5. Baby has impaired ability to suck

A tiny percentage of babies have physical impairments that affect their ability to suck. These fall into two categories.

  • Structural problems
  • Functional problems

Structural problems

A structural problem means baby has a physical abnormality affecting her ability to feed effectively, for example cleft palate, tongue-tie, or underdeveloped sucking pads (the fat pads in baby’s cheeks, which is usually only problematic for scrawny newborns).

Functional problems 

Even though there may be no observable physical abnormality, baby might not be able to suck effectively due to a neurological impairment, an absence of sucking reflex, or due to nerve compression or damage occurring during birth.

Both structural and functional problems will be evident soon after baby’s birth. If your baby fed well and thrived after birth, you can probably rule out these problems.

6. Baby is not offered enough

Not offering baby enough to eat is frequently believed to be the cause when a baby doesn’t gain as much weight as expected. While this is a common cause of poor growth in third world countries where food is scarce or expensive, it’s rarely the reason for babies in developed countries to underfeed or display poor growth. In general, parents in developed countries offer their babies as much milk as their baby is willing to take. The problem is that baby is not taking enough either because she’s not willing to or because she’s prevented from doing so.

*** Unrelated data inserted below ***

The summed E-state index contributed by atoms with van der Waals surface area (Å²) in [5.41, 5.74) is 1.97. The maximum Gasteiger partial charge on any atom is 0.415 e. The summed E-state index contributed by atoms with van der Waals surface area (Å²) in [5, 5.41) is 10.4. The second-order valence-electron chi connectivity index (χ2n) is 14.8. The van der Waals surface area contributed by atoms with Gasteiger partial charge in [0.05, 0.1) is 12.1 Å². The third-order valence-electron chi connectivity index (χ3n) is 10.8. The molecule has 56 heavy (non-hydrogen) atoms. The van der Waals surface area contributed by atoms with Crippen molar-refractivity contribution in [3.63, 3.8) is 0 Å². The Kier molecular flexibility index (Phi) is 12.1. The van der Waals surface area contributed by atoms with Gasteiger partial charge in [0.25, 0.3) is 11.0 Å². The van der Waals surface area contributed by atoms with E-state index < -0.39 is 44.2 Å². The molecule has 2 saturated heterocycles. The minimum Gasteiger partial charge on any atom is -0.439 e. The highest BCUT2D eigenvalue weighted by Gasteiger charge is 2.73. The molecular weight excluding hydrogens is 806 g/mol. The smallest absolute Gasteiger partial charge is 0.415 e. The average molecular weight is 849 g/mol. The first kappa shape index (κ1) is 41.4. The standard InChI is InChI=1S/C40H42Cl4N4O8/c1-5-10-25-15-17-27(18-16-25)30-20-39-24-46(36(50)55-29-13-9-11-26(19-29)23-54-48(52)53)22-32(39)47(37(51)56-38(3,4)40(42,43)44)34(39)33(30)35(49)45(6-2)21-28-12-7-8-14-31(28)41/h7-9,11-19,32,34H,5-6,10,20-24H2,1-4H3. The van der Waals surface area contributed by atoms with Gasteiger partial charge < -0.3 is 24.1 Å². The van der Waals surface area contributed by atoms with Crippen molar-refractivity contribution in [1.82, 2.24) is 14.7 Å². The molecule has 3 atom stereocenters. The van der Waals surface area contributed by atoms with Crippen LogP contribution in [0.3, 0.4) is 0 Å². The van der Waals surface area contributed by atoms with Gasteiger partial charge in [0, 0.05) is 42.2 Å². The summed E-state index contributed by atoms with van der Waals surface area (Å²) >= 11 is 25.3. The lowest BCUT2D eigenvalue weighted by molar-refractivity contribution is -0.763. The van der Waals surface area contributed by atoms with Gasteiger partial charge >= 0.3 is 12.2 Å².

Health professionals often advise parents to make sure their baby drinks a minimum specified amount at each feed. However, to make sure a baby drinks the recommended amount might involve some form of pressure. Repeatedly pressuring a baby to feed against her will is likely to cause her to develop a feeding aversion, which in turn will cause her to underfeed. So, what eventuates are repeated feeding battles that stress baby and parents.